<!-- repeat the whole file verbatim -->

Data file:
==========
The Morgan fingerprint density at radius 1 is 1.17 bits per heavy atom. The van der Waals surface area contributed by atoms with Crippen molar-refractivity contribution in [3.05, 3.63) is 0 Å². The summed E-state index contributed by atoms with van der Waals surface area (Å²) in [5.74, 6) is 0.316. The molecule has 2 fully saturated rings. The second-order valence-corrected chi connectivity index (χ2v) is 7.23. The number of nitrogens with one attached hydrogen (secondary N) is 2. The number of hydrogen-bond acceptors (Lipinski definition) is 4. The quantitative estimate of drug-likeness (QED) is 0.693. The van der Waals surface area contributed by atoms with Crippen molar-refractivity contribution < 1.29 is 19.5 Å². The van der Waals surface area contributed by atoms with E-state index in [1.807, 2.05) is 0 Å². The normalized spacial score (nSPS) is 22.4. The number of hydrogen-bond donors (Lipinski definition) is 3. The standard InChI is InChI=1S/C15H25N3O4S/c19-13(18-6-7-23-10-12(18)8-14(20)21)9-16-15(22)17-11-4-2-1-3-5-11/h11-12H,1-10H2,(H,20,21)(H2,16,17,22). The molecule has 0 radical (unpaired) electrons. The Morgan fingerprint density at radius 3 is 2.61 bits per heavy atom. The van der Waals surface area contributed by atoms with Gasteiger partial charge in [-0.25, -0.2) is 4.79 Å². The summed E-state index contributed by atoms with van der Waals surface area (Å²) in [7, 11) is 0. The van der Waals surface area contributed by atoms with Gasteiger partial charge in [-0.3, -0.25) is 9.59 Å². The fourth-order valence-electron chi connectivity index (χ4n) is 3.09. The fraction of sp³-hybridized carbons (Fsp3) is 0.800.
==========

The Morgan fingerprint density at radius 1 is 1.17 bits per heavy atom. The van der Waals surface area contributed by atoms with Crippen molar-refractivity contribution in [3.05, 3.63) is 0 Å². The summed E-state index contributed by atoms with van der Waals surface area (Å²) in [5.74, 6) is 0.316. The molecule has 2 fully saturated rings. The second-order valence-corrected chi connectivity index (χ2v) is 7.23. The number of nitrogens with one attached hydrogen (secondary N) is 2. The number of hydrogen-bond acceptors (Lipinski definition) is 4. The quantitative estimate of drug-likeness (QED) is 0.693. The van der Waals surface area contributed by atoms with Crippen molar-refractivity contribution < 1.29 is 19.5 Å². The van der Waals surface area contributed by atoms with E-state index in [1.807, 2.05) is 0 Å². The normalized spacial score (nSPS) is 22.4. The number of hydrogen-bond donors (Lipinski definition) is 3. The standard InChI is InChI=1S/C15H25N3O4S/c19-13(18-6-7-23-10-12(18)8-14(20)21)9-16-15(22)17-11-4-2-1-3-5-11/h11-12H,1-10H2,(H,20,21)(H2,16,17,22). The molecule has 0 radical (unpaired) electrons. The Morgan fingerprint density at radius 3 is 2.61 bits per heavy atom. The van der Waals surface area contributed by atoms with Gasteiger partial charge in [-0.25, -0.2) is 4.79 Å². The summed E-state index contributed by atoms with van der Waals surface area (Å²) in [7, 11) is 0. The van der Waals surface area contributed by atoms with Gasteiger partial charge in [-0.3, -0.25) is 9.59 Å². The fourth-order valence-electron chi connectivity index (χ4n) is 3.09. The fraction of sp³-hybridized carbons (Fsp3) is 0.800.